01 May 501der Women 2022: Conway native joins a national effort to provide equal access to American Sign Language services in nation’s schools
By Colleen Holt
Allyson Caruthers was named as a member of the interim board of directors for the National Association of Interpreters in Education (NAIE), a group founded in 2016 to “empower educational interpreters to promote best practices and to enhance the education of deaf, hard of hearing, and deafblind students.” As part of the interim board, Allyson is helping with NAIE’s restructuring and developing a strategic plan for the next two to four years.
The first contact Allyson had with NAIE was through her volunteer work with the Arkansas Registry for Interpreters of the Deaf and some of their continuing education opportunities. “I took a couple of classes online pre-COVID-19 and heard about NAIE. I was thinking about joining, and then NAIE had a free membership opportunity during the pandemic. I joined in May 2020 and attended their member-only webinars that summer.”
While learning more about NAIE, Allyson noticed their state ambassador program – and that there wasn’t an ambassador from Arkansas. “I applied to be the state ambassador, was interviewed, and came on board in September 2020,” she said. The roles of a state ambassador are to recruit members in your state, talk with leaders in your state’s Department of Education to inform them of the standards for educational interpreters, and show that there is a need for American Sign Language interpreters in education.
Soon after being named Arkansas’ State Ambassador, Allyson assisted the organization’s vice president with the design and setup of the State Ambassador Google site for storing documents and other information for use by the ambassadors. She said the board saw how much work she had put in and the passion she had for the state ambassador program and, in response, asked her to be on the interim board in June 2021.
“The interim board was initially a six-month agreement, but that turned into another six months because we’ve done more than we originally planned. We’ve gone into more detail on a few projects,” she said. In addition to the board duties, she continues with her state ambassador duties. A couple of things she has started doing for Arkansas NAIE members is sending a monthly newsletter and conducting virtual “meet and greets” a couple of times each year.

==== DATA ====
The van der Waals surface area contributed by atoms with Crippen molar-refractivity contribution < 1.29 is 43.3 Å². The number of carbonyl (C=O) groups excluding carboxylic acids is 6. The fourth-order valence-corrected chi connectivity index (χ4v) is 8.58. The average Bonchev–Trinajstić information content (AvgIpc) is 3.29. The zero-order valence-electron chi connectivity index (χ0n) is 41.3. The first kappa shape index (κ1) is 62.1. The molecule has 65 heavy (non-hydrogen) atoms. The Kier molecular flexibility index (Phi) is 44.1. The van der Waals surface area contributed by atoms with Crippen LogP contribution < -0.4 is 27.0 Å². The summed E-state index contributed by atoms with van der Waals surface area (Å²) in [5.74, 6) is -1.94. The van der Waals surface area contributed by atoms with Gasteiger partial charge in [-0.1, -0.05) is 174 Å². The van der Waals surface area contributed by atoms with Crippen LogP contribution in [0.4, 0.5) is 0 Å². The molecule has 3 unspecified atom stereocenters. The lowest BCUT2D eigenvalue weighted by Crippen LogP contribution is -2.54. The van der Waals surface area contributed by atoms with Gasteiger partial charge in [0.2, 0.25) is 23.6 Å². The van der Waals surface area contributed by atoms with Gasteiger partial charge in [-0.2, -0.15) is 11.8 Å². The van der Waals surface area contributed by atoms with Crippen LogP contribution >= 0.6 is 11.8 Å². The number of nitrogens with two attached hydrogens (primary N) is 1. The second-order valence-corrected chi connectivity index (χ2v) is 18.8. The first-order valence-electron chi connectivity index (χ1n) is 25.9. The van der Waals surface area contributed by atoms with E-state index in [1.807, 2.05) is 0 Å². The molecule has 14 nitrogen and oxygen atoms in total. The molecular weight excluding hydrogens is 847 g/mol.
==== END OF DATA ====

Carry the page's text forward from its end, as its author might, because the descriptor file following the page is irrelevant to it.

“I have also been working with the Interpreter Education Program at the University of Arkansas at Little Rock to get their seniors and juniors involved in NAIE,” she said. “UA Little Rock is where I graduated from, and the Interpreter Ed Program is one of very few accredited schools in the nation that has an emphasis on educational interpreting. You can get a minor in educational interpreting.”
Allyson is a full-time educational interpreter in Central Arkansas and has worked in the public school system since 2016. She earned an Associate of Science in American Sign Language Studies in 2014 and a Bachelor of Arts in Interpretation: American Sign Language/English with a minor in educational interpreting in 2016, both from UA Little Rock.
Allyson is continuing with other volunteer work in the world of interpreting, especially with the Arkansas Registry for Interpreters of the Deaf, a group established in 1981 to provide information about the world of interpreting. “I became a student member in 2015 and got my feet wet by being support staff at the biennial conference. In fall 2016, I became chair of the technology committee.”
Not only are NAIE and ARID a large part of Allyson’s work community, she has also found lifelong friends in the Deaf and Deaf-Blind community. Her contributions in this community include being on the Deaf-Blind Camp planning committee and taking freelance jobs to make sure everyone has equal access to interpreting services. She has even been known to deliver groceries to her Deaf and hard-of-hearing friends as needed.
The latest volunteer job Allyson has taken on is as an interpreter/coach for Team Arkansas at the USA Games for Special Olympics next month in Orlando, Florida. She has worked with Special Olympics Arkansas since the summer of 2016 as part of her UA Little Rock degree internship.
“I have fallen in love with SOAR. I feel I’ve helped bring awareness to others in the organization that it is important to have an interpreter for the Deaf and hard-of-hearing athletes and coaches for equal access,” she said. “That, in turn, has opened an opportunity for me to work with them in many ways. This year, I’m fortunate enough to be a part of Team Arkansas.”